117

I know it's an easy way of doing it but i didn't find it neither here nor on google. So i was curious if there is a way to install multiple packages using pip. Something like:

pip install progra1 , progra2 ,progra3 ,progra4 . 

or:

pip install (command to read some txt containing the name of the modules) 
168

For installing multiple packages on the command line, just pass them as a space-delimited list, e.g.:

pip install wsgiref boto

For installing from a text file, then, from pip install --help:

-r FILENAME, --requirement=FILENAME

Install all the packages listed in the given requirements file. This option can be used multiple times.

Take a look at the pip documentation regarding requirements files for their general layout and syntax - note that you can generate one based on current environment / site-packages with pip freeze if you want a quick example - e.g. (based on having installed wsgiref and boto in a clean virtualenv):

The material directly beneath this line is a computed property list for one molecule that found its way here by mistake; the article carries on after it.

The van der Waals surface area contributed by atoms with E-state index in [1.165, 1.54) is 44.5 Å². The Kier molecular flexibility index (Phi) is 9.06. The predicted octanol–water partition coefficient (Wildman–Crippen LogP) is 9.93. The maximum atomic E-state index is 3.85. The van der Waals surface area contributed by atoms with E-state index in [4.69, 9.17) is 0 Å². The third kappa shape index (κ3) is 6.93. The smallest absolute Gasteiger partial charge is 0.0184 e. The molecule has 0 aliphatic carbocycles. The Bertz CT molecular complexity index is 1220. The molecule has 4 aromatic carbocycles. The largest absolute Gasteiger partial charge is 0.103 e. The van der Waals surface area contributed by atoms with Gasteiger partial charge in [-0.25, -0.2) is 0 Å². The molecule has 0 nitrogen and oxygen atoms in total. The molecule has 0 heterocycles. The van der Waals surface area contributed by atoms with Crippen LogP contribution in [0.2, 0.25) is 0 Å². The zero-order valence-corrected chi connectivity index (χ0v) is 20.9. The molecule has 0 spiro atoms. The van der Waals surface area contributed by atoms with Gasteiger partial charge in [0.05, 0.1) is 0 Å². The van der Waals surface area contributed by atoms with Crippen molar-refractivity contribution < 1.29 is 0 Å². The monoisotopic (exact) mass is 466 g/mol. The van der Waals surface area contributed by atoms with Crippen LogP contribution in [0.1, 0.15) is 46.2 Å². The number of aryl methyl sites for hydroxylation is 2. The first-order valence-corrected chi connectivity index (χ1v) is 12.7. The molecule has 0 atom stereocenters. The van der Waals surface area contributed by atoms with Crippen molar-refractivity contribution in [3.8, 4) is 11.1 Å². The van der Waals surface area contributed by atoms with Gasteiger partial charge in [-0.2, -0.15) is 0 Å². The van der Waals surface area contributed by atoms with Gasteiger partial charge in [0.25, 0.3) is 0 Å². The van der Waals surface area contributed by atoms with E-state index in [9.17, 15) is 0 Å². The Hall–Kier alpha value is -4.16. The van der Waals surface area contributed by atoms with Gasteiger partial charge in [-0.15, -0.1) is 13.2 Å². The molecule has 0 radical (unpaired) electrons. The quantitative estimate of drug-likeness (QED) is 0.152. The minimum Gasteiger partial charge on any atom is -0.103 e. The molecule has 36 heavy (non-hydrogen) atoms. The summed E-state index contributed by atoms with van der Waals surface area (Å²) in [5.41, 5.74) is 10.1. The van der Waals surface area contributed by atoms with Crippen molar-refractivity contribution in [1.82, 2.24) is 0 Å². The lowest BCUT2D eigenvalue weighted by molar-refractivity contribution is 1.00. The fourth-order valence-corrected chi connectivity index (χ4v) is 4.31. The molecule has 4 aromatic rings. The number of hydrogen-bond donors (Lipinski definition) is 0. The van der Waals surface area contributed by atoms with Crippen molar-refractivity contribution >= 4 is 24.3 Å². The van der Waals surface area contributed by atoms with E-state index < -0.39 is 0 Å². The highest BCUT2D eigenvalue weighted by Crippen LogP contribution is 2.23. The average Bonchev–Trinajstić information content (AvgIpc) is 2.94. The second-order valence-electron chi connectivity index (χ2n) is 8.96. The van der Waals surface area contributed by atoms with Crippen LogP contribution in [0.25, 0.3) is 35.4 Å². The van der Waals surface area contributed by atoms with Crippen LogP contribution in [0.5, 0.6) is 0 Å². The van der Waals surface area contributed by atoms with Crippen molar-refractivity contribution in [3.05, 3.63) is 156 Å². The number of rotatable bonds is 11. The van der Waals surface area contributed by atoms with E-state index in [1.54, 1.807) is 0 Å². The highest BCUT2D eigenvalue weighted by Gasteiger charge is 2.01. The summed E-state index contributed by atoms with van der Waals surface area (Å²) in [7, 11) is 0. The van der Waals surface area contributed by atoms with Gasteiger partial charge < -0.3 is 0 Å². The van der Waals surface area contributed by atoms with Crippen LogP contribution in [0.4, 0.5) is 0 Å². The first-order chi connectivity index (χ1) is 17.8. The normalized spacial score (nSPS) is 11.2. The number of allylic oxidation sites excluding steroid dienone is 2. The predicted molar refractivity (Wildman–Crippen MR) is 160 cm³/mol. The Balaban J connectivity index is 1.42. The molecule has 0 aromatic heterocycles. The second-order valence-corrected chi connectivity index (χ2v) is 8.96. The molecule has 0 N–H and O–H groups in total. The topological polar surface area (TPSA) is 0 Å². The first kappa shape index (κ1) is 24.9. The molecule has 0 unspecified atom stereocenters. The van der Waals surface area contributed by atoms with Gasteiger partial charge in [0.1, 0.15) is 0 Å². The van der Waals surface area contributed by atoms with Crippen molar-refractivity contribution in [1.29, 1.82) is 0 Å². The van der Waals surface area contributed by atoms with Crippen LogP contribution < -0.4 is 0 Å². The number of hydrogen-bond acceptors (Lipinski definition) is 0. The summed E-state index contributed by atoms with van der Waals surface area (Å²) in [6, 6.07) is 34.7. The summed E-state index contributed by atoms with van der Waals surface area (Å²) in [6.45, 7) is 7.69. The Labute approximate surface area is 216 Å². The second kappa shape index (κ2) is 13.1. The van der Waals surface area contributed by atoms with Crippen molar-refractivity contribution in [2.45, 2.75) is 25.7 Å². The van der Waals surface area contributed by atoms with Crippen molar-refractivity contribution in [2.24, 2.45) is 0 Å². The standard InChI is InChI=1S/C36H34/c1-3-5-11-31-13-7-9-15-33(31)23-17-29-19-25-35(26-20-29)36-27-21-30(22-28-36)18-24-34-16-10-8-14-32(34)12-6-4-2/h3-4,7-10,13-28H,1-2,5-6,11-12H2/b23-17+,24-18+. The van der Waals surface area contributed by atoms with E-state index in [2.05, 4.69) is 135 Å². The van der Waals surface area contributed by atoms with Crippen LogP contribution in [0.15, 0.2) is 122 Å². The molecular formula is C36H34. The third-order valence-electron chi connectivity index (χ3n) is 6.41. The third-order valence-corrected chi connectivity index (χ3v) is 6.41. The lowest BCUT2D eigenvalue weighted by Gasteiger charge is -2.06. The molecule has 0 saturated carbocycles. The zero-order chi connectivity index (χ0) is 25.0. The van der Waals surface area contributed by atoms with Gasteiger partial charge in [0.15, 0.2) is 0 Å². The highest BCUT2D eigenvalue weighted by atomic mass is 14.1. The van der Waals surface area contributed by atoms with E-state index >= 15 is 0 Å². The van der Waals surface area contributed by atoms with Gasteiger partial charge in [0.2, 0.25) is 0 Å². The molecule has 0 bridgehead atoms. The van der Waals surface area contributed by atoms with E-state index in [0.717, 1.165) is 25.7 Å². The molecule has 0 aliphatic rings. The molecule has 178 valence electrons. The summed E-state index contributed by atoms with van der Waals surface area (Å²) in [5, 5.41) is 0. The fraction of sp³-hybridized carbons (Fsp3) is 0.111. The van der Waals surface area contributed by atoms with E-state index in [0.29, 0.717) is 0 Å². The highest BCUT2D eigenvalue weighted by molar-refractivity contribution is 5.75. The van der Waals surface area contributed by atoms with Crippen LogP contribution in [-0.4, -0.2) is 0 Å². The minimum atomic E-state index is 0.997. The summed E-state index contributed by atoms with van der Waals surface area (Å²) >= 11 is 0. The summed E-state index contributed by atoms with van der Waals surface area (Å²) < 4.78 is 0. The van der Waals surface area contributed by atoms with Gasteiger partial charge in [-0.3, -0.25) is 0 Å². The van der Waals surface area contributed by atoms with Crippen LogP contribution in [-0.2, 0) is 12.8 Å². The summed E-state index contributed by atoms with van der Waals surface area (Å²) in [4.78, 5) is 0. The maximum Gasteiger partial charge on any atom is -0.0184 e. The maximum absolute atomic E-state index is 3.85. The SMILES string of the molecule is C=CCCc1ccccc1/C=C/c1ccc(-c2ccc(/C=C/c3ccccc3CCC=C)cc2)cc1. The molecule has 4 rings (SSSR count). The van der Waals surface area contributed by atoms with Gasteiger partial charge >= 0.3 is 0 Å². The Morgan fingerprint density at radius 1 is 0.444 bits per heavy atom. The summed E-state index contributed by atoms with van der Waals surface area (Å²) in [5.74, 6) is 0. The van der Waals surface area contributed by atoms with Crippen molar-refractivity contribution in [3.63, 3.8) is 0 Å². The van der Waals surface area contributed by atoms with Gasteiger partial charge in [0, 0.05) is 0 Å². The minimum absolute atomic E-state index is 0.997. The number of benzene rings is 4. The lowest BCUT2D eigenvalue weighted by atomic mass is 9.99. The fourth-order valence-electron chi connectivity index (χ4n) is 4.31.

$ pip freeze
boto==2.3.0
wsgiref==0.1.2
  • 1
    "space-delimited list" does not seem to work for me if there are dependencies between the packages, eg: sudo -H pip install setuptools trezor causes this error: "Could not import setuptools which is required to install from a source distribution. Please install setuptools.". Instead, I need to run as 2 separate commands. – Jonathan Cross Nov 9 '17 at 14:15
65
pip install -r requirements.txt

and in the requirements.txt file you put your modules in a list, with one item per line.

  • Django=1.3.1

  • South>=0.7

  • django-debug-toolbar

10

You can install packages listed in a text file called requirements file. For example, if you have a file called req.txt containing the following text:

Django==1.4
South==0.7.3

and you issue at the command line:

pip install -r req.txt

pip will install packages listed in the file at the specific revisions.

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